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Rev. Acad. Canar. Cienc., XIII (Núms. 1-2-3), 35-38 (2001) (publicado en Julio de 2002)
A PROOF OF THE INTERMEDIATE VALUE THEOREM ADAPTED
TO POLYNOMIALS
J. M. ALMIRA AND M. JIMENEZ
l. INTRODUCTION
Rolle (1652-1719) published his famous theorem in 1691 (see [5, p. 504]).
Theorem l. (Rolle} Let us assume that f E C[a,b] has derivative on (a,b). If f(a) =
f(b) =O then !'(8) =O for sorne 8 E (a, b).
After this, many mathematicians used the following variation of the theorem:
Theorem 2. {Mean Value Theorem) Let us assume that f E C[a, b] has derivative
on (a; b). Then there exists a certain value 8 E (a, b) such that
f (b) - f (a) = !'(8)
b-a
Lagrange (1736-1813) tried to prove the mean value theorem, but he failed, since his
point of view was completely wrong in the sense that he tried to make Calculus in a
purely algebraic way (see [1], [3], [4]). The first mathematician which sistematically used
the above result was Cauchy (1789-1857), who also 'proved' the following generalization:
Theorem 3. (Cauchy's Mean Value Theorem) Let us assume that f, g E C[a, b]
both have derivative on (a, b), and g(a) =f:. g(b). Then there exists a certain value 8 E (a, b)
such that
f(a) - f (b) !'(8)
=
g(a) - g(b) g'(8)
A proof of Rolle's theorem is as follows: Firstly we use that f attains an extreme value
at sorne e E (a, b) (whenever it is not constant). Hence f'(c) = O, since it is a derivable
function. On the other hand, if f is constant then f' is identically zero.
Of course, it is easy to note that we have used the existence of extreme points for
continuous functions defined on intervals. This is a theorem which was formally proved
by Weierstrass (much more after than Rolle's theorem) and in a modern perspective,
the key for the proof is that intervals are compact sets. The same can be applied to
the famous Bolzano's theorem (that a continuous function which changes the sign must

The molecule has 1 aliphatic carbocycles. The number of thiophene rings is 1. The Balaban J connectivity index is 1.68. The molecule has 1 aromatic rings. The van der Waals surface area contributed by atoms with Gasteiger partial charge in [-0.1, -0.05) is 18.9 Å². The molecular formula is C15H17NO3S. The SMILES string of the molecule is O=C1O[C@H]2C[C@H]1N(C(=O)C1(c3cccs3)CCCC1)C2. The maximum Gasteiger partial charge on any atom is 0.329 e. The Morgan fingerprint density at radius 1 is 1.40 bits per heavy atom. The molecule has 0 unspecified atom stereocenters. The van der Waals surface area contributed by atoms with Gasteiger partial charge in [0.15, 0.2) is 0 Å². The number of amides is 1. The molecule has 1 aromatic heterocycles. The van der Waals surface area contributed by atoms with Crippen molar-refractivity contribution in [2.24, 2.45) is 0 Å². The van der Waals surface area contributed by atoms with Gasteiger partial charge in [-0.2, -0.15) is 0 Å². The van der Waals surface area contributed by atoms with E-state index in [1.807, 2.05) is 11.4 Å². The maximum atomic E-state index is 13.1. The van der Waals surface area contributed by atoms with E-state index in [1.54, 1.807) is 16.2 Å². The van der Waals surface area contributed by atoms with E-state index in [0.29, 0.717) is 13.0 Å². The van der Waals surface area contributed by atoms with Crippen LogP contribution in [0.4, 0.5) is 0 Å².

vanish at sorne point). The conclusion is that the topology of real numbers was not an
easy matter and, in fact, was the key for the simplification of many results from the
foundations of Analysis.
Cauchy's main objective was to introduce the rigor in the proofs of general properties
of continuous functions. He said it was neccesary to give exact proofs for continuous
Research partially supported by Junta de Andalucía, Grupo de Investigación "Aproximación y Métodos
Numéricos" FQM-0178 and PB-94; email: jmalmira@ujaen.es, mjimenez@ujaen.es.
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functions of many results that people know to be true for algebraic functions (see [5, p.
1252]).
We have sorne doubts with respect to the question if mathematicians of that period
had the proofs of sorne elementary facts of Mathematical Analysis, for the class of real
algebraic polynomials. For example: what about the intermediate value theorem? In this
note we give proofs adapted for the space of polynomials of sorne of these results. We
believe our proofs could be understood by Cauchy's contemporaries.
2. THE PROOFS
Lemma 4. {Increasing Function Theorem, for Polynomials {IFTP)) Let us
assume that p(x) E JR[x] satisfies p'(x) ~O for all x E (a, b) (p'(x) ~O for all x E (a, b),
respectively). Then p is an increasing function (a decreasing function, respectively) on
[a,b].
Proof. We use the geometric concept of integral to prove that J: xndx = ~:; - ~n_:; (a
fact that was already proved by Fermat in 1636, see [5, p. 466]). Hence the relation